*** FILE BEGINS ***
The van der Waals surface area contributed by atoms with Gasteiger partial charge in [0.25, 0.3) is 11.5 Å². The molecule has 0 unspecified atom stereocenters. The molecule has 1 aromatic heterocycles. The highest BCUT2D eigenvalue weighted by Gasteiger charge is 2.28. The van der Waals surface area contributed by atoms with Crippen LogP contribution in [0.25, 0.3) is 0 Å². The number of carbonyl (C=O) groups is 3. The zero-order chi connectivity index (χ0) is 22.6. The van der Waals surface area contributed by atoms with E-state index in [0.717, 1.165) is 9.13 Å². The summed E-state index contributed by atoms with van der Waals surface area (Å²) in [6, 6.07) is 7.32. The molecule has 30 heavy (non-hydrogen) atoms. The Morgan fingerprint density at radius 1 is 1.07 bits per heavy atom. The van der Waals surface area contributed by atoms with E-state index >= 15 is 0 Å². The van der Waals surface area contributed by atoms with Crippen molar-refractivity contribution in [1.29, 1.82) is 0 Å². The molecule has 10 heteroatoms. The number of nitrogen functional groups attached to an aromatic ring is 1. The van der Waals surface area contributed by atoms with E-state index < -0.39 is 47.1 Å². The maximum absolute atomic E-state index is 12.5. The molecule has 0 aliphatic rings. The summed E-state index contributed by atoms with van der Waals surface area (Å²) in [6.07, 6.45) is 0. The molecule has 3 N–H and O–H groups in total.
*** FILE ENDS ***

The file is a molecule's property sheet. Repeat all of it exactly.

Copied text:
The van der Waals surface area contributed by atoms with Gasteiger partial charge in [0.25, 0.3) is 11.5 Å². The molecule has 0 unspecified atom stereocenters. The molecule has 1 aromatic heterocycles. The highest BCUT2D eigenvalue weighted by Gasteiger charge is 2.28. The van der Waals surface area contributed by atoms with Crippen LogP contribution in [0.25, 0.3) is 0 Å². The number of carbonyl (C=O) groups is 3. The zero-order chi connectivity index (χ0) is 22.6. The van der Waals surface area contributed by atoms with E-state index in [0.717, 1.165) is 9.13 Å². The summed E-state index contributed by atoms with van der Waals surface area (Å²) in [6, 6.07) is 7.32. The molecule has 30 heavy (non-hydrogen) atoms. The Morgan fingerprint density at radius 1 is 1.07 bits per heavy atom. The van der Waals surface area contributed by atoms with E-state index >= 15 is 0 Å². The van der Waals surface area contributed by atoms with Crippen molar-refractivity contribution in [1.29, 1.82) is 0 Å². The molecule has 10 heteroatoms. The number of nitrogen functional groups attached to an aromatic ring is 1. The van der Waals surface area contributed by atoms with E-state index < -0.39 is 47.1 Å². The maximum absolute atomic E-state index is 12.5. The molecule has 0 aliphatic rings. The summed E-state index contributed by atoms with van der Waals surface area (Å²) in [6.07, 6.45) is 0. The molecule has 3 N–H and O–H groups in total.